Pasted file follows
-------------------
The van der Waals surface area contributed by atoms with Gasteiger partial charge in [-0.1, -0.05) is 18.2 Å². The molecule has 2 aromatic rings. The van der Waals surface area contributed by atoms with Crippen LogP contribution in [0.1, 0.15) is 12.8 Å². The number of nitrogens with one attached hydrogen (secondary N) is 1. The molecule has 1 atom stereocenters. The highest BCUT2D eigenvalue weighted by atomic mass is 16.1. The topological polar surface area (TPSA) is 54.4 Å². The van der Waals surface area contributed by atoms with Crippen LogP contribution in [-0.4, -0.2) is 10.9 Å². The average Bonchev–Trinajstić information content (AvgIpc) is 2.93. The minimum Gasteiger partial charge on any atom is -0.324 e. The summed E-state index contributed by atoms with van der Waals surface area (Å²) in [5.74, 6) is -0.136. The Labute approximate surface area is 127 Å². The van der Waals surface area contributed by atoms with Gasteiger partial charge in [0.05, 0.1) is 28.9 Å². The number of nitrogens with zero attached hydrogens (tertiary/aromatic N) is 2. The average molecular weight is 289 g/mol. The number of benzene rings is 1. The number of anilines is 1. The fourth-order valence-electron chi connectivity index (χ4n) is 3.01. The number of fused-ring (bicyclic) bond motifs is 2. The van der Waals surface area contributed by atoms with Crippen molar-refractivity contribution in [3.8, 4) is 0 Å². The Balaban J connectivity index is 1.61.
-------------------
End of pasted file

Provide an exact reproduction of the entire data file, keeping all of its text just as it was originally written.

The van der Waals surface area contributed by atoms with Gasteiger partial charge in [-0.1, -0.05) is 18.2 Å². The molecule has 2 aromatic rings. The van der Waals surface area contributed by atoms with Crippen LogP contribution in [0.1, 0.15) is 12.8 Å². The number of nitrogens with one attached hydrogen (secondary N) is 1. The molecule has 1 atom stereocenters. The highest BCUT2D eigenvalue weighted by atomic mass is 16.1. The topological polar surface area (TPSA) is 54.4 Å². The van der Waals surface area contributed by atoms with Crippen LogP contribution in [-0.4, -0.2) is 10.9 Å². The average Bonchev–Trinajstić information content (AvgIpc) is 2.93. The minimum Gasteiger partial charge on any atom is -0.324 e. The summed E-state index contributed by atoms with van der Waals surface area (Å²) in [5.74, 6) is -0.136. The Labute approximate surface area is 127 Å². The van der Waals surface area contributed by atoms with Gasteiger partial charge in [0.05, 0.1) is 28.9 Å². The number of nitrogens with zero attached hydrogens (tertiary/aromatic N) is 2. The average molecular weight is 289 g/mol. The number of benzene rings is 1. The number of anilines is 1. The fourth-order valence-electron chi connectivity index (χ4n) is 3.01. The number of fused-ring (bicyclic) bond motifs is 2. The van der Waals surface area contributed by atoms with Crippen molar-refractivity contribution in [3.8, 4) is 0 Å². The Balaban J connectivity index is 1.61.